How Big Will The iPhone Be?
Few stocks trade on emotion the way Apple Inc. (AAPL ) does. Its rip-roaring initial public offering in 1980 created the template for modern tech mania, while making Steve Jobs a gazillionaire. When the company fell on hard times in the mid-1990s, no amount of good news could pierce the cloud of doom hanging over investors. Now, with the launch of the hugely hyped iPhone in a few weeks, momentum investors are driving AAPL shares to unexplored territory. The stock has doubled in the past year, to 122. Apple's market cap recently topped $100 billion for the first time.
Hard as it is to believe, all the excitement surrounding Jobs and his new toy may actually understate the impact of this device on Apple's fortunes. Beyond the hysteria surrounding its June 29 launch, the iPhone has the potential for adding a totally new, $10 billion-a-year business within just a few years. If Apple can expand so-called smartphones from a luxury carried by corporate road warriors into an everyday tool for the masses--combining the functions of a BlackBerry and an iPod--Apple could soon see a new growth tear.
That's the kind of thinking that has some analysts pegging Apple's stock price at 160 and up. They contend that the blazing success of Apple's Mac and iPod lines on their own justify much of Apple's current value. JMP Securities' Ingrid Ebeling used conservative price-earnings ratio projections for 2008 to calculate that the Mac business, with revenues of $11.7 Billion and net margins of 11%, would be worth $42.70 On its own. The ipod, with $10.8 Billion in revenues, 12% margins, and a slightly lower multiple given slowing growth, would be worth $38.87. Add in $6.36 For other music products, $6.76 For peripherals such as Apple TV, $5.91 For software, and $14.18 Per share in cash. You're already at $114.78--With no help from iPhone.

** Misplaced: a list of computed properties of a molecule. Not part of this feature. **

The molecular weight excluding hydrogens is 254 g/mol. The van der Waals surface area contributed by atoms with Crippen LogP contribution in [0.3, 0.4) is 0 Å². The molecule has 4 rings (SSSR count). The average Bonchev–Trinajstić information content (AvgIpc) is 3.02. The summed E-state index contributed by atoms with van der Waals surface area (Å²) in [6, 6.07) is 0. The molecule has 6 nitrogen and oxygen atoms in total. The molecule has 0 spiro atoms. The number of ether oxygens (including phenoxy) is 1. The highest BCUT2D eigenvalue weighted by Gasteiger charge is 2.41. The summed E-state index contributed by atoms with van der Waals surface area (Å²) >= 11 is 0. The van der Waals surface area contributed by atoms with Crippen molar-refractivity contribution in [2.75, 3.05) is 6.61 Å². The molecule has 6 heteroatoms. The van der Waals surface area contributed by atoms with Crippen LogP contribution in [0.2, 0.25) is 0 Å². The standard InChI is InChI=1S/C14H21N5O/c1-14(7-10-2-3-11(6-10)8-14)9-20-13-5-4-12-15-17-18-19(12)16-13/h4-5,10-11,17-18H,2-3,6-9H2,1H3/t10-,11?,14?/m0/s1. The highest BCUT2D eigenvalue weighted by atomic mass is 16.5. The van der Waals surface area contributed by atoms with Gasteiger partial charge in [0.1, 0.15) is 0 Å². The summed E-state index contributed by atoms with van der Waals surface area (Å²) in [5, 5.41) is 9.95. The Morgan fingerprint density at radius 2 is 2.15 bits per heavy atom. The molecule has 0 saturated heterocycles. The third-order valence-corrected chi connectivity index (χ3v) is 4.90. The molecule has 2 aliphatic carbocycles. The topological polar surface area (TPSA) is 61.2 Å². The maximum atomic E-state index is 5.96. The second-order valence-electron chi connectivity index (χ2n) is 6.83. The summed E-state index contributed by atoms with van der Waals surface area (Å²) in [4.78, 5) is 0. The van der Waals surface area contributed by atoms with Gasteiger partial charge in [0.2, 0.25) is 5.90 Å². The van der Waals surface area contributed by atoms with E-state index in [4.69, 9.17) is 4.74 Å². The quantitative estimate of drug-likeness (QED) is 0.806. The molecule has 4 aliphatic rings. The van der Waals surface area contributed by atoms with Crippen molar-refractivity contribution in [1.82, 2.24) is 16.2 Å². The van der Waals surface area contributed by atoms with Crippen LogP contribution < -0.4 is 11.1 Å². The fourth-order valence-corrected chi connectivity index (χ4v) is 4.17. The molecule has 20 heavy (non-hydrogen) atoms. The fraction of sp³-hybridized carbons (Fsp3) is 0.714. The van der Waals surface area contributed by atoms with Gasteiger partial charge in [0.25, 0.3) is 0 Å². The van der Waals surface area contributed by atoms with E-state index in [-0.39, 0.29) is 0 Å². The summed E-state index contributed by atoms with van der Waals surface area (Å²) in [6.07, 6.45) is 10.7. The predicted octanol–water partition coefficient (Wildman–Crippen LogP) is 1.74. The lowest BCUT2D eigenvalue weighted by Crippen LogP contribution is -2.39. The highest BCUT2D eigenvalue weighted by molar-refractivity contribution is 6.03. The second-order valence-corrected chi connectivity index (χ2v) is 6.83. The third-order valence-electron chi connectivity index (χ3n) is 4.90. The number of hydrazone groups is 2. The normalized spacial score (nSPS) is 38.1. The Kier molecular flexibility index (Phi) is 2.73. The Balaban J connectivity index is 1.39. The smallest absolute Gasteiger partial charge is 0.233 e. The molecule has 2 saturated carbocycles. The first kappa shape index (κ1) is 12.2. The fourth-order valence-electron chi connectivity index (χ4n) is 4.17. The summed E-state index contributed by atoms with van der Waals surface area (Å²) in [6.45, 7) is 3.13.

What the iPhone adds is a chance to grab prime position in a much bigger, faster-evolving business. Apple is trying to use its design and software expertise to win consumers who mostly buy Plain Jane phone models from entrenched players. The success of the iPod has been remarkable, with 100 million sold since 2001. But more than 1 billion cell phones are sold each year.
If Apple's goal of selling 10 million iPhones by the end of 2008 seemed ambitious to some back in January when Jobs first unwrapped his new baby, few doubt it now. Wall Street speculation has gone from how much market share it can steal, to how much it can expand the overall smartphone market, based on Apple's entry and the competitive response it will elicit from incumbents such as Nokia (NOK ), Palm (PALM ), and Research In Motion (RIMM ).
The answer may not come till 2009. By then, Apple should have begun creating lower-cost iPhone variants to reach consumers scared off by the introductory $499 price. It also will probably have moved into overseas markets and cut deals with more carriers to utilize higher-speed wireless networks. So while most analysts look for Apple to sell around 3 million units this year and 10 to 12 million in 2008, many figure that 20 million will move in 2009. Piper Jaffray (PJC ) Cos. analyst Gene Munster thinks Apple could sell more than 40 million iPhones in 2009--enough to lift revenues more than 30% that year, and earnings by 40%.
Still, Apple will need to execute flawlessly. In units built and shipped, the iPhone launch will dwarf anything Apple has attempted. It plans to have 3 million iPhones ready for sale on June 29, two sources say. (Apple won't comment.) And with its touch-screen keyboard, powerful battery-sapping processors, and a panoply of new applications, the iPhone is far more complex than the iPod. Glitches could lead to costly recalls and returns if buyers find the phone buggy or confusing.
It's easy to forget that the iPod wasn't an immediate hit when it rolled out. Apple had years to ramp up production. Jobs did so expertly, often creating a sense of scarcity by running slightly short of demand. With all the buildup over the iPhone, pumping up demand will be the least of his concerns.
By Peter Burrows